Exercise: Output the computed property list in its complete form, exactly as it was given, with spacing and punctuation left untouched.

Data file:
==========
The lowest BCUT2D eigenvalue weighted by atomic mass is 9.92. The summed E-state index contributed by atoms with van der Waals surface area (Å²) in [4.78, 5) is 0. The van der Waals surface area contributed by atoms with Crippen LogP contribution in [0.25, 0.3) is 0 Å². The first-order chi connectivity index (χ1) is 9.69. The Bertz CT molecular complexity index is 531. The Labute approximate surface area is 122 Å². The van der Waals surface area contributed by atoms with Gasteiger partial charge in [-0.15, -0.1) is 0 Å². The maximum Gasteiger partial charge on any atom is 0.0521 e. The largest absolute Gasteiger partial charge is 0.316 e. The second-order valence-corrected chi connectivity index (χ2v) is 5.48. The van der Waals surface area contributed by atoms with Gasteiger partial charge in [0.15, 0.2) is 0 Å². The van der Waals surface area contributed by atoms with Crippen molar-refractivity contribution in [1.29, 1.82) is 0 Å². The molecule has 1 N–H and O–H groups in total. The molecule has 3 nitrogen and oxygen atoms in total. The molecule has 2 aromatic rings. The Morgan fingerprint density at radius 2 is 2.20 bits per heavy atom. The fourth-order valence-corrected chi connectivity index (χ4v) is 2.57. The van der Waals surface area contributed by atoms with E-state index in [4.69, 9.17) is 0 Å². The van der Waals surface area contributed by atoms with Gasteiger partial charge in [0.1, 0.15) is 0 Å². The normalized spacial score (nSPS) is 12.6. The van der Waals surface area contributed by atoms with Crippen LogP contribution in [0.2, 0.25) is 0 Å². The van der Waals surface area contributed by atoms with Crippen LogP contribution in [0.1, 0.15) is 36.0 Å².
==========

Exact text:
The lowest BCUT2D eigenvalue weighted by atomic mass is 9.92. The summed E-state index contributed by atoms with van der Waals surface area (Å²) in [4.78, 5) is 0. The van der Waals surface area contributed by atoms with Crippen LogP contribution in [0.25, 0.3) is 0 Å². The first-order chi connectivity index (χ1) is 9.69. The Bertz CT molecular complexity index is 531. The Labute approximate surface area is 122 Å². The van der Waals surface area contributed by atoms with Gasteiger partial charge in [-0.15, -0.1) is 0 Å². The maximum Gasteiger partial charge on any atom is 0.0521 e. The largest absolute Gasteiger partial charge is 0.316 e. The second-order valence-corrected chi connectivity index (χ2v) is 5.48. The van der Waals surface area contributed by atoms with Gasteiger partial charge in [0.15, 0.2) is 0 Å². The van der Waals surface area contributed by atoms with Crippen molar-refractivity contribution in [1.29, 1.82) is 0 Å². The molecule has 1 N–H and O–H groups in total. The molecule has 3 nitrogen and oxygen atoms in total. The molecule has 2 aromatic rings. The Morgan fingerprint density at radius 2 is 2.20 bits per heavy atom. The fourth-order valence-corrected chi connectivity index (χ4v) is 2.57. The van der Waals surface area contributed by atoms with E-state index in [4.69, 9.17) is 0 Å². The van der Waals surface area contributed by atoms with Gasteiger partial charge in [0.1, 0.15) is 0 Å². The normalized spacial score (nSPS) is 12.6. The van der Waals surface area contributed by atoms with Crippen LogP contribution in [0.2, 0.25) is 0 Å². The van der Waals surface area contributed by atoms with Crippen LogP contribution in [0.1, 0.15) is 36.0 Å².